Business Tort Series: Fraud
Business Tort Series: Fraud
Fraud is simply defined as a deliberate deception for an unlawful gain. Although it is frequently used in many contexts to describe various flavors of nefarious behavior involving an act of concealment, in Virginia there are six elements of fraud which have to be proven for a plaintiff to prosecute a case:
(i) a false representation;
(ii) of a material fact;
(iii) made intentionally and knowingly by the defendant or defendant’s agent;
(iv) with intent to mislead;
(v) upon which the plaintiff reasonably relied;
(vi) resulting in damage to the plaintiff.
See Thompson v. Bacon, 245 Va. 107, 111 (1993).
Basically, a fraud occurs when someone intentionally lies to you about a fact that matters, hoping that you will rely on that lie and they will gain an advantage.
Opinions are Not Fraud
While most of us can recognize a false statement (although many of us aren’t necessarily aware it was false when it was made!), fraud in Virginia requires that the false statement be of a material fact. For example, if a contractor told you that the deck they would build on your house would be fantastic, that would be a statement of opinion. However, if that contractor told you the deck would be made of TREX, that would be a statement of material fact. The first is likely not actionable as fraud, but the second could be.
Intention to Mislead
Another essential component to proving a fraud case is that the false statement must be made with a present intention to mislead. Demonstrating intention could be done by an oral statement, email, letter, etc. For example, you arrive home to find your new deck was installed with wood that closely resembles TREX but was not TREX. You then find out from the supplier of the wood that the contractor initially placed an order for TREX but changed the order to wood after that conversation with you confirming the material would be TREX. This circumstance would fulfill the element of an intention to mislead.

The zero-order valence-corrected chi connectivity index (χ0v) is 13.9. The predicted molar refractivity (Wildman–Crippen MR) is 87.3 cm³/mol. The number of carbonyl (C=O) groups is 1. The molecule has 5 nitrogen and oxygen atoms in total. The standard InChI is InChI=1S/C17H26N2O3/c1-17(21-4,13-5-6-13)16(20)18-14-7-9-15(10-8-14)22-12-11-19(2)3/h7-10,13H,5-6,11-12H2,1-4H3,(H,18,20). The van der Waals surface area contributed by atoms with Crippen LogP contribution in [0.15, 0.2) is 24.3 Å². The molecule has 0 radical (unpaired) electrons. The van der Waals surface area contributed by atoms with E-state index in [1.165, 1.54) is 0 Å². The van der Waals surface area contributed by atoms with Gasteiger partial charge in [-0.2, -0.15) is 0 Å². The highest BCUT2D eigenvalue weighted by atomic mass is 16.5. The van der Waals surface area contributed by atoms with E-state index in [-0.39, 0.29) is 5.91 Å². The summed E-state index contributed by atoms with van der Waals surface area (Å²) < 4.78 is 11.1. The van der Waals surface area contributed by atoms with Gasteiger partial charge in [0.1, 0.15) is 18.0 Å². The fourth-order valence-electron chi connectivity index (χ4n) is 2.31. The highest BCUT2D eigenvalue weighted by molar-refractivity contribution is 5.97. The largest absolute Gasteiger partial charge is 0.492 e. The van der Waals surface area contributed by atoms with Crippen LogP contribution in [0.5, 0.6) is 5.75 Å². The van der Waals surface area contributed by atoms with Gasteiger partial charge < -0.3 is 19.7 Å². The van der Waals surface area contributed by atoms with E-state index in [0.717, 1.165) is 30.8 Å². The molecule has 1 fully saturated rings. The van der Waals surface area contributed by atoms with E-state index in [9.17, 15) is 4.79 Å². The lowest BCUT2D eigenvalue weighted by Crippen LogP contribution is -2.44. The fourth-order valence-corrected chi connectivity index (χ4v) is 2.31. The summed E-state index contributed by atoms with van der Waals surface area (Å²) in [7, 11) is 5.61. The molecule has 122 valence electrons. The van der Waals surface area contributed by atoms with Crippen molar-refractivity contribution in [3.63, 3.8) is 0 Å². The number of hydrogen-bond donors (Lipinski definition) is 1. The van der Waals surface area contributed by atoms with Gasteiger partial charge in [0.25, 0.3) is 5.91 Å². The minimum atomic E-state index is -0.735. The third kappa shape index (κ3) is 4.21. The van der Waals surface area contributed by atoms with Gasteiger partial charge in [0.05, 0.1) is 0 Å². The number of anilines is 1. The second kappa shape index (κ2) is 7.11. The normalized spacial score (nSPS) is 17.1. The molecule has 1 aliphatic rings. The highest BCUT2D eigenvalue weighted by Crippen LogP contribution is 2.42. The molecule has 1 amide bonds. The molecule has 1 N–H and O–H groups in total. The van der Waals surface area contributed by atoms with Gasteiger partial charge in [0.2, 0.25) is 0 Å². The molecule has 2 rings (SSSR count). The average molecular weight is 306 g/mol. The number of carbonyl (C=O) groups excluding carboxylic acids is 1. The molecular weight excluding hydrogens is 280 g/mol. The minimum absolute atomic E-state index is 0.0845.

To prove fraud, a plaintiff must demonstrate that he or she relied on the false representation of the defendant. In the example of this blog post, that the contractor represents on their website they only use TREX in this construction would be reasonably relying on a representation by the contractor. Reliance can also be proven by showing that if you had been aware of the truth, you would have taken some other action.
The last element in proving a fraud case is damages. Damages can be monetary loss or emotional distress, although the latter is seldom successfully litigated in Virginia. It is possible that if a fraud is perpetrated on you, but you suffer no damages, then you would not have a claim for fraud in Virginia. In the example above, given that the contractor replaced the more expensive TREX with wood and charged you for TREX, you would be harmed by the cost differential between the TREX and the wood (and the cost to replace the deck to the TREX you asked for in the first place, etc.)
Navigating a fraud case is frequently complex and the assistance of an attorney is usually required. If you think you’ve had a civil fraud perpetrated on you, please call the Commercial Group attorneys at MichieHamlett to help you evaluate your claim.